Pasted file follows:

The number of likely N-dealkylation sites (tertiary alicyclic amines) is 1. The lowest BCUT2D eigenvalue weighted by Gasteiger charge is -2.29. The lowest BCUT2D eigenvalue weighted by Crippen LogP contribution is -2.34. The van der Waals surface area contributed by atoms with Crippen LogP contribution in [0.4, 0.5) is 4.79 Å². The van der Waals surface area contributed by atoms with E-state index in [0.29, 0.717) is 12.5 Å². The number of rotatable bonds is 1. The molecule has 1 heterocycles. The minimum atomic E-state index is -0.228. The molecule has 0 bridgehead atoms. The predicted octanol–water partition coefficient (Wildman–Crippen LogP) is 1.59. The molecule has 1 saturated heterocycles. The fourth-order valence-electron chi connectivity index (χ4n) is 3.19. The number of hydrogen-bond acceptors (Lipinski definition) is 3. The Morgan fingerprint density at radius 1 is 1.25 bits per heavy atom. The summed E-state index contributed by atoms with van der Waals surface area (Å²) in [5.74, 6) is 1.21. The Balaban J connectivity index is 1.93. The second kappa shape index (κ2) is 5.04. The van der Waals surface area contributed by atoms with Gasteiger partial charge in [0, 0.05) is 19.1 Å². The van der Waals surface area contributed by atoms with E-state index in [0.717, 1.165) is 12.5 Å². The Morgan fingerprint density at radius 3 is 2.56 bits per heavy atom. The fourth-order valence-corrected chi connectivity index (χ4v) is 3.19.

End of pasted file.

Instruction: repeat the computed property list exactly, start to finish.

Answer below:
The number of likely N-dealkylation sites (tertiary alicyclic amines) is 1. The lowest BCUT2D eigenvalue weighted by Gasteiger charge is -2.29. The lowest BCUT2D eigenvalue weighted by Crippen LogP contribution is -2.34. The van der Waals surface area contributed by atoms with Crippen LogP contribution in [0.4, 0.5) is 4.79 Å². The van der Waals surface area contributed by atoms with E-state index in [0.29, 0.717) is 12.5 Å². The number of rotatable bonds is 1. The molecule has 1 heterocycles. The minimum atomic E-state index is -0.228. The molecule has 0 bridgehead atoms. The predicted octanol–water partition coefficient (Wildman–Crippen LogP) is 1.59. The molecule has 1 saturated heterocycles. The fourth-order valence-electron chi connectivity index (χ4n) is 3.19. The number of hydrogen-bond acceptors (Lipinski definition) is 3. The Morgan fingerprint density at radius 1 is 1.25 bits per heavy atom. The summed E-state index contributed by atoms with van der Waals surface area (Å²) in [5.74, 6) is 1.21. The Balaban J connectivity index is 1.93. The second kappa shape index (κ2) is 5.04. The van der Waals surface area contributed by atoms with Gasteiger partial charge in [0, 0.05) is 19.1 Å². The van der Waals surface area contributed by atoms with E-state index in [0.717, 1.165) is 12.5 Å². The Morgan fingerprint density at radius 3 is 2.56 bits per heavy atom. The fourth-order valence-corrected chi connectivity index (χ4v) is 3.19.